Eran aproximádamente[sic]  las 9 y 20 p.m. cuando de pronto, hubo un ruido  fuerte y según recuerda mi mamá también se oyeron disparos y gritos… Yo tenía miedo… no entendía bien qué estaba pasando, o mejor dicho no me daba cuenta de que tan cerca estaba el peligro… Mi mamá y mi papá empezaron a preguntarse ¿dónde había sido esa bomba?, al darse cuenta que había sido muy cerca. Mi papá se paró y dijo :-Voy a ver.

En ese momento el miró hacia donde estaban mi mamá y mi hermano y estaba a punto de decir algo. Y de pronto, se oyó un ruido mayor y salió una llamarada del departamento de la vecina. Las luces se apagaron, hubo un fuertísimo movimiento de piso… pánico… las ventanas habían estallado… vidrios por todos lados…
[...]

Mi mamá se levantó y se cayó en la puerta del departamento. Vio pasar a unos vecinos y les pidió que nos bajen a mí y a mi hermano y ellos le dijeron que no podían porque estaban heridos. Le preguntaron por mi papá:
-¿Y Antonio? Ella les respondió:
- Está muerto.

It was about 9:20 p.m. when all of a sudden, there was a loud noise, and as my mom remembers, shots and shouts too… I was afraid… I didn't understand what was going on, or I didn't realize how close danger was… Mom and dad started to wonder where had this bomb exploded?, when they realized it had been very close to us. My dad stood up and said:- I'll take a look.

He looked towards my mom and my brother and was about to say something. And then, a louder noise was heard and a sudden blaze came out from the neighbor's apartment. Lights went off, the floor moved very strongly… panic… the windows had been blown out… glasses everywhere…
[...]

My mom got up and fell down at the apartment's entrance. She saw some neighbors passing by and she asked them to take me and my brother with them downstairs, and they answered they weren't able to because they were injured. They asked about my father:
-¿And Antonio? She answered:
-He is dead.

Dedicated to the memory of those who lost their lives on July 16, 1992. Photo taken by the author.

Twitter is also abuzz with people remembering that day.

Neron Heliogabalo (@_EMPERADOR_) [es] urges young people:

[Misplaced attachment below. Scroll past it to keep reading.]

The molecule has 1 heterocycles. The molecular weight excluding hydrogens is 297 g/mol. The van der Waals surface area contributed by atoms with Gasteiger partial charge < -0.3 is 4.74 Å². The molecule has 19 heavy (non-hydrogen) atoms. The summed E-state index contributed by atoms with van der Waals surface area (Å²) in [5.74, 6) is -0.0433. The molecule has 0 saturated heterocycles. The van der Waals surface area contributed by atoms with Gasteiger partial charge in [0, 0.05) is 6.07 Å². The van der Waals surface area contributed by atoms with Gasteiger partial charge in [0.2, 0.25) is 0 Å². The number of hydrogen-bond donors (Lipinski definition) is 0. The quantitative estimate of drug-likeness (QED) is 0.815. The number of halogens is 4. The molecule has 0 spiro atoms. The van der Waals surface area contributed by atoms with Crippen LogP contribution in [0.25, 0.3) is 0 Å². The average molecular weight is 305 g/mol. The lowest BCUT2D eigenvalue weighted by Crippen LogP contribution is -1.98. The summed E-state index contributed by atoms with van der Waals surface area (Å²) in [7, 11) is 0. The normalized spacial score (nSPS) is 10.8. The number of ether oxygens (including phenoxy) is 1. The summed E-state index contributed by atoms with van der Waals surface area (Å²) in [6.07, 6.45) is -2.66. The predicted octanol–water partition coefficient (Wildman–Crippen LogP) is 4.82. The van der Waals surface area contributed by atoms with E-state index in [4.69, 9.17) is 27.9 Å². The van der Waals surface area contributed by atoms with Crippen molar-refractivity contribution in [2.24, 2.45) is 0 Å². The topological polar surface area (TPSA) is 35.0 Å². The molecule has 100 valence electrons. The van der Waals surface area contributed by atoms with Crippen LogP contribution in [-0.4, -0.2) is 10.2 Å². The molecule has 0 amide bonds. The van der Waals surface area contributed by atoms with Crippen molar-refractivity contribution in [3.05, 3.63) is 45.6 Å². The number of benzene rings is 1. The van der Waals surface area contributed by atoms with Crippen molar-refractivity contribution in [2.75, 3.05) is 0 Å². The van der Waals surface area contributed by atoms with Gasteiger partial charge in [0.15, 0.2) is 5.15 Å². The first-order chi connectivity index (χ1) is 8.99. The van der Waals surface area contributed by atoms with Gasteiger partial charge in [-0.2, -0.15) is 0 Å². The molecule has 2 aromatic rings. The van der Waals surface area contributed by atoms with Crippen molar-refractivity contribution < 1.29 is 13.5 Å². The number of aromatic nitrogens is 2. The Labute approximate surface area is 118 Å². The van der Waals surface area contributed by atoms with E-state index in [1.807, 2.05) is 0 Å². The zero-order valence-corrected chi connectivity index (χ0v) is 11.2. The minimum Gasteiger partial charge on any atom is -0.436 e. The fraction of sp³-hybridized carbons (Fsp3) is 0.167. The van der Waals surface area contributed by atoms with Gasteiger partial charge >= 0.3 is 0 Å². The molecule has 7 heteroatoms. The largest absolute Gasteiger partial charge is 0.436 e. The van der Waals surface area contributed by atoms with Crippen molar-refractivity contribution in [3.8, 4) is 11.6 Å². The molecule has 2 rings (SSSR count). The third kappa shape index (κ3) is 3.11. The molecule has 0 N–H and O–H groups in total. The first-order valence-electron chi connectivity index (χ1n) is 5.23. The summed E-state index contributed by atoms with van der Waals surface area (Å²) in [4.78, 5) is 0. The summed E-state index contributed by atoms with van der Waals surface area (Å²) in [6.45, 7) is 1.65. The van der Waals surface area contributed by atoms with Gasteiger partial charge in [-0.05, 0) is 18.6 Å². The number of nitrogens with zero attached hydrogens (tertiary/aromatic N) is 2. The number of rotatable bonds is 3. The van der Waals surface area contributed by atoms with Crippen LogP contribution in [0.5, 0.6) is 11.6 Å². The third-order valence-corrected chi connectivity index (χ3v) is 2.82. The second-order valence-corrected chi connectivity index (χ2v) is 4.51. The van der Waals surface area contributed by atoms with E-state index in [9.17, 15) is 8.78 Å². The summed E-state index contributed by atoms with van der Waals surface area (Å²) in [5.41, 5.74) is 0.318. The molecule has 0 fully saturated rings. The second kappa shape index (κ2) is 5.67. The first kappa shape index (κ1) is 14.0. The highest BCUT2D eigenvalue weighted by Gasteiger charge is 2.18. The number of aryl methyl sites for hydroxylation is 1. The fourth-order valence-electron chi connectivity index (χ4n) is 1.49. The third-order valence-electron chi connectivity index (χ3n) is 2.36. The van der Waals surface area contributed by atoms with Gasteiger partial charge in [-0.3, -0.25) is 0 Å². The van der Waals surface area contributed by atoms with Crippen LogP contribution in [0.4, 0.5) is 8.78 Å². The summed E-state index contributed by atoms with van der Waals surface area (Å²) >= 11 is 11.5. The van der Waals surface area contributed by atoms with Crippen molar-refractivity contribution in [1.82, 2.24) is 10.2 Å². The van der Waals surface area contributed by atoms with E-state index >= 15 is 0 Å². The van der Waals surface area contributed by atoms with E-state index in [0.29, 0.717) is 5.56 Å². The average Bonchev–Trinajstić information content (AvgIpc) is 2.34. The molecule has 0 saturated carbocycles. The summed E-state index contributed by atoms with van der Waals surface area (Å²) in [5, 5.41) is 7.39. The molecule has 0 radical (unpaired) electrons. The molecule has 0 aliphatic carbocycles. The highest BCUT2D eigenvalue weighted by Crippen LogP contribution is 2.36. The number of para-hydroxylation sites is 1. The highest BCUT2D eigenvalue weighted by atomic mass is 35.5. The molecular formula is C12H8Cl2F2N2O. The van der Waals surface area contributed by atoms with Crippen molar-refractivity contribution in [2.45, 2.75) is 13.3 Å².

@_EMPERADOR_: #Tarata‬ Jovenes de esta generacion demostremos que no solo nos interesan las cosas banales aprendamos de nuestro pasado Nunca mas el terror!

@_EMPERADOR_[es]: #Tarata Young people from this generation, let's show that we are not interested in banal things, let's learn from our past. No more terror!

Marko Pacheco (@MarkoPacheco92) [es], regrets:

@MarkoPacheco92: A 20 años de #Tarata‬ no hemos aprendido nada. Jóvenes desinformados que apoyan al #Movadef‬, Terrucos libres y con beneficios, etc, etc

@MarkoPacheco92 [es]: 20 years after #Tarata we have't learned anything at all. Misinformed young people support #Movadef‬, Terrorists walking free and with benefits, etc, etc

And Flor Gimenez (@fmgimenez) [es] tweets:

@fmgimenez: Los jóvenes tenemos memoria. A 20 años del atentado en #Tarata‬ #TerrorismoNuncaMás

@fmgimenez [es]: We young people have a memory. 20 years after the bomb blasts in #Tarata‬ #TerrorismoNuncaMás (“Terrorism never again”)

Carla Arata (@carlita_ita [es]) takes it personally:

@carlita_ita: Recordar #Tarata‬ y todos los atentados de esos años me duele muchísimo aun. No sé ustedes, pero yo lo siento “personal”. #TerrorismoNuncaMas

@carlita_ita [es]: Remembering #Tarata‬ and all those bombing from those years still hurts me badly. I don't know about all of you, but I feel it “personal”. #TerrorismoNuncaMas

While Mario Chuquillanqui (@Mario_ChC) [es] reflects:

@Mario_ChC: Hoy se cumplen 20 años del atentado terrorista en #Tarata‬. Recordémoslo siempre, porque eso nunca mas debe suceder. #TerrorismoNuncaMas

@Mario_ChC [es]: Today we mark 20 years from the terrorist bombing in #Tarata‬. Let's remember it always, for it must never happen ever again. #TerrorismoNuncaMas

Claudia Drago, from the blog Miralara, shares her final reflection [es]:

Hoy les cuento estas cosas a mis hijas. Debemos crear conciencia en ellos. Que sepan que no la tuvimos facil como ellas. En su mente inocente de 6 y 7 años, no se si logran imaginar y entender lo que les cuento, pero algo quedara. Me encargare de recordarlo todo el tiempo.

Today I share those experiences with my daughters. We must generate awareness in them. They must know we didn't have things as easily as they do. In their innocent minds of six and seven year old girls, I don't know if they manage to imagine and understand what I tell them, but something will stay with them. I'll make sure to remember all the time.

On the day of the bomb blasts in Tarata Street, Peru was 12 days away from one its gloomiest Independence Holidays.